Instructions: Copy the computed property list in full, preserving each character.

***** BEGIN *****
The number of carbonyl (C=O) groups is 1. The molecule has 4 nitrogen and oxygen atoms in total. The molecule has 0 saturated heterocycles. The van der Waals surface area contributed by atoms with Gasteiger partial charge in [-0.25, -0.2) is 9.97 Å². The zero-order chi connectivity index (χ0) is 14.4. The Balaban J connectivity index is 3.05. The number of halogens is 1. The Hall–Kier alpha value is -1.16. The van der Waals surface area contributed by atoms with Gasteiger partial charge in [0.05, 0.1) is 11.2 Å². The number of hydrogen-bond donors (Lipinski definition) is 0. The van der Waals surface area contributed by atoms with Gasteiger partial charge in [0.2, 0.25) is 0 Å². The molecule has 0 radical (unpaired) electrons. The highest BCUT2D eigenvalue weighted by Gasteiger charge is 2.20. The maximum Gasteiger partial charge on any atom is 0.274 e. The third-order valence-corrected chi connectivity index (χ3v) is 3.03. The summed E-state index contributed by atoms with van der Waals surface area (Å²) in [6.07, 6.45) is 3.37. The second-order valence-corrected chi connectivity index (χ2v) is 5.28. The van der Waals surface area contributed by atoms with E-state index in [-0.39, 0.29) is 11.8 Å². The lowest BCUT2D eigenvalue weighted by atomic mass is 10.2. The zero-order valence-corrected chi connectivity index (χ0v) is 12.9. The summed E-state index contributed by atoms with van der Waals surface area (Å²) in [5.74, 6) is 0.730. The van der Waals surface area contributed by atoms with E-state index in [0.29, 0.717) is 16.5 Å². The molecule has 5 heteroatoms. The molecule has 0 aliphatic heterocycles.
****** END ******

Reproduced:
The number of carbonyl (C=O) groups is 1. The molecule has 4 nitrogen and oxygen atoms in total. The molecule has 0 saturated heterocycles. The van der Waals surface area contributed by atoms with Gasteiger partial charge in [-0.25, -0.2) is 9.97 Å². The zero-order chi connectivity index (χ0) is 14.4. The Balaban J connectivity index is 3.05. The number of halogens is 1. The Hall–Kier alpha value is -1.16. The van der Waals surface area contributed by atoms with Gasteiger partial charge in [0.05, 0.1) is 11.2 Å². The number of hydrogen-bond donors (Lipinski definition) is 0. The van der Waals surface area contributed by atoms with Gasteiger partial charge in [0.2, 0.25) is 0 Å². The molecule has 0 radical (unpaired) electrons. The highest BCUT2D eigenvalue weighted by Gasteiger charge is 2.20. The maximum Gasteiger partial charge on any atom is 0.274 e. The third-order valence-corrected chi connectivity index (χ3v) is 3.03. The summed E-state index contributed by atoms with van der Waals surface area (Å²) in [6.07, 6.45) is 3.37. The second-order valence-corrected chi connectivity index (χ2v) is 5.28. The van der Waals surface area contributed by atoms with E-state index in [-0.39, 0.29) is 11.8 Å². The lowest BCUT2D eigenvalue weighted by atomic mass is 10.2. The zero-order valence-corrected chi connectivity index (χ0v) is 12.9. The summed E-state index contributed by atoms with van der Waals surface area (Å²) in [5.74, 6) is 0.730. The van der Waals surface area contributed by atoms with E-state index in [0.29, 0.717) is 16.5 Å². The molecule has 5 heteroatoms. The molecule has 0 aliphatic heterocycles.